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Punctuation

MURDER IN THE AIR! BEWARE THE SERIAL COMMA!

By DebJune 26, 2015in Punctuation1

Commas are constantly overused, underused, and misplaced.  In my opinion, commas are one of the most important punctuation marks we have!

Read these two sentences and notice the difference a comma makes:  Let’s eat grandma!  Let’s eat, grandma!  COMMAS SAVE LIVES!

Have you heard about the dreaded serial comma?  No, it’s not a serial killer, but it has been known to cause rifts between friends, co-workers and even countries.

The serial comma is very much in use in American English.  My go-to reference book, The Chicago Manual of Style, recommends using it.  In British English (think Canada) it is much less common.

The serial or series comma (also called the Oxford comma) is placed immediately before the final conjunction in a list of three or more items (usually and, or, nor).  The main argument against using the serial comma is, if the list contains only single words, leaving it out doesn’t change anything.

Here is a sentence where the serial comma definitely helps to keep the meaning clear:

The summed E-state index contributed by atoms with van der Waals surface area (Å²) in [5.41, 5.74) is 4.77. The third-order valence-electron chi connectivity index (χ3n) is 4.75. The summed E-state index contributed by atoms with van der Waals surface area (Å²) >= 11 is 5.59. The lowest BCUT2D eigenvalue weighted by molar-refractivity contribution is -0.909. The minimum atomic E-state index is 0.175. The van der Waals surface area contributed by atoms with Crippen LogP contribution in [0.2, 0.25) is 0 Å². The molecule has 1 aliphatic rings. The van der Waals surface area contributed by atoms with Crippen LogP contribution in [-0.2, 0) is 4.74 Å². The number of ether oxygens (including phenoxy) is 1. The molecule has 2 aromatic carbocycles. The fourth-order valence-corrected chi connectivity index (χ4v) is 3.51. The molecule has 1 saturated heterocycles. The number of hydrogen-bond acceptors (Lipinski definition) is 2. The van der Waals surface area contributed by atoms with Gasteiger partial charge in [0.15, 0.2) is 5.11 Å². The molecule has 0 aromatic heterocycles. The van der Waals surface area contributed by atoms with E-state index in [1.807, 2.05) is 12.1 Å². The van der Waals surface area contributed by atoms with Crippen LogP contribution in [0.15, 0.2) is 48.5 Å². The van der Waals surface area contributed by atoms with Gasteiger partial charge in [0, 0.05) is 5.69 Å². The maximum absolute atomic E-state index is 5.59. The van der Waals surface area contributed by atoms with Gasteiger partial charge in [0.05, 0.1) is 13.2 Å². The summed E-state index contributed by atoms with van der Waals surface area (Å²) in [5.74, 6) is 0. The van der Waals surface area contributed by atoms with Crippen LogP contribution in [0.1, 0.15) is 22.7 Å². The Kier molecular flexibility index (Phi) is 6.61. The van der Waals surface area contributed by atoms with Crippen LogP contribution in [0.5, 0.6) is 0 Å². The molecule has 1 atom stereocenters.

I made a variety of sandwiches for the luncheon: egg salad, chicken salad, peanut butter and jelly, and ham and cheese.

What are your thoughts on the serial comma?  Do you use it in all your writing, or only when you feel it’s absolutely necessary?  Are you passionate about the serial comma, or do you just not care?  I want to hear what you have to say…

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WHAT IS YOUR PERSONAL PUNCTUATION PET PEEVE (PPPP)?

If I asked what your pet peeve was, how would you respond?

What about a pet peeve about punctuation? Do you see things, when you are reading, that drive you crazy? If you gave it some thought, you might actually discover you have more than one personal punctuation pet peeve (PPPP).

I definitely have multiple PPPPs, but the biggest is people who use apostrophes to make words plural. You know who you are! LOL.

I see this all the time. It is especially common when people are making acronyms plural. Think DVD’s  and CD’s (as opposed to DVDs and CDs). I understand that people may be concerned about all the letters running together, but the best solution, in my opinion, is simply showing the acronym in capital letters and using a small letter s at the end.

The official online definition of an apostrophe ( ‘ ) is: a punctuation mark used to indicate possession (e.g. John’s book or the boys’ coats) or the omission of letters and numbers (e.g. can’t for cannot or the class of ’99 for 1999).

Let’s have some fun! Right now, share your PPPP here in a comment. Let’s see if you agree about the misuse of apostrophes or if your PPPP is even more annoying!

I look forward to reading your comments! Don’t keep me waiting…

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